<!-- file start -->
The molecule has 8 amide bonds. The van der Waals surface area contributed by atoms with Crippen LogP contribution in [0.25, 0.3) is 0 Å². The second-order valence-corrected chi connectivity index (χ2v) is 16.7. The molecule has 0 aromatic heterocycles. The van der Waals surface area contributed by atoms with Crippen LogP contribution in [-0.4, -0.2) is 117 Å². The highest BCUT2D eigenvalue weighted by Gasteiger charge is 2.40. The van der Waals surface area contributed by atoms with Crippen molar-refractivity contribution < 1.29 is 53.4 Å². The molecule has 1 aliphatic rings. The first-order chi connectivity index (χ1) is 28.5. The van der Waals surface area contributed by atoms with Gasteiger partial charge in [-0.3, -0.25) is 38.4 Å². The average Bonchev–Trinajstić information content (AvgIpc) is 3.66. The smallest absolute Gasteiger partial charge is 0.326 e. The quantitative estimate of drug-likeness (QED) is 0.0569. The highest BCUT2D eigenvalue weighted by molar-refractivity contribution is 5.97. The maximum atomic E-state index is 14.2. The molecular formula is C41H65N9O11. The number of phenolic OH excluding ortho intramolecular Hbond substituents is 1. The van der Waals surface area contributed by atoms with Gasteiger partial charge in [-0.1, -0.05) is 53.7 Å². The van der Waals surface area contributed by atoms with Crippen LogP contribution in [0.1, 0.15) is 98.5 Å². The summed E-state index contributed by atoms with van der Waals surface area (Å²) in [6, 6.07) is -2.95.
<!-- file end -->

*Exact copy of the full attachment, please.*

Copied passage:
The molecule has 8 amide bonds. The van der Waals surface area contributed by atoms with Crippen LogP contribution in [0.25, 0.3) is 0 Å². The second-order valence-corrected chi connectivity index (χ2v) is 16.7. The molecule has 0 aromatic heterocycles. The van der Waals surface area contributed by atoms with Crippen LogP contribution in [-0.4, -0.2) is 117 Å². The highest BCUT2D eigenvalue weighted by Gasteiger charge is 2.40. The van der Waals surface area contributed by atoms with Crippen molar-refractivity contribution < 1.29 is 53.4 Å². The molecule has 1 aliphatic rings. The first-order chi connectivity index (χ1) is 28.5. The van der Waals surface area contributed by atoms with Gasteiger partial charge in [-0.3, -0.25) is 38.4 Å². The average Bonchev–Trinajstić information content (AvgIpc) is 3.66. The smallest absolute Gasteiger partial charge is 0.326 e. The quantitative estimate of drug-likeness (QED) is 0.0569. The highest BCUT2D eigenvalue weighted by molar-refractivity contribution is 5.97. The maximum atomic E-state index is 14.2. The molecular formula is C41H65N9O11. The number of phenolic OH excluding ortho intramolecular Hbond substituents is 1. The van der Waals surface area contributed by atoms with Gasteiger partial charge in [-0.1, -0.05) is 53.7 Å². The van der Waals surface area contributed by atoms with Crippen LogP contribution in [0.1, 0.15) is 98.5 Å². The summed E-state index contributed by atoms with van der Waals surface area (Å²) in [6, 6.07) is -2.95.